The North Atlantic Treaty Organisation, the most successful military alliance in history, is stronger than it’s ever been. Russia’s February 2022 invasion of Ukraine made Nato’s continuing purpose and value crystal clear, and the organisation brought in able new members Finland and Sweden. And while Russia is steadily losing soldiers, weapons and its longer-term economic resilience, it is Ukraine, not Nato, that is absorbing Russia’s blows.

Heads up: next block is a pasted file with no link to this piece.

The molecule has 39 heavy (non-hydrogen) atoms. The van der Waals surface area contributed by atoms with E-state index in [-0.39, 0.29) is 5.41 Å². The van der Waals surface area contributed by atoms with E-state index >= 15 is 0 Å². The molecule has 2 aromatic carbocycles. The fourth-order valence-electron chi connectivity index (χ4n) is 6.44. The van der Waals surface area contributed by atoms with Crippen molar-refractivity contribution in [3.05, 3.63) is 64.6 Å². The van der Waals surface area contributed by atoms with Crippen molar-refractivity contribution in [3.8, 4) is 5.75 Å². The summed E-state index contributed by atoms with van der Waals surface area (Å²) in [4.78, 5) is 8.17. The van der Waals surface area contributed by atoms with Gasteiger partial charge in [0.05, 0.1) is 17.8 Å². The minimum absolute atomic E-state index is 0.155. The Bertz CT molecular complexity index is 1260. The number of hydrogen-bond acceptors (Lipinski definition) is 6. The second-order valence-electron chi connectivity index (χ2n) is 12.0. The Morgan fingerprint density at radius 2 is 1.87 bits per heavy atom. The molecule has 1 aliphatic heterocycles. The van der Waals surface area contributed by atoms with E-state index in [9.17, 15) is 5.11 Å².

But what about the future? European leaders know that Donald Trump has a solid chance of winning November’s US presidential election and that, given Trump’s history with the alliance, a Trump restoration would cast doubt on the lasting commitment of Nato’s core contributor and the credibility of the security guarantees that make the alliance so powerful...

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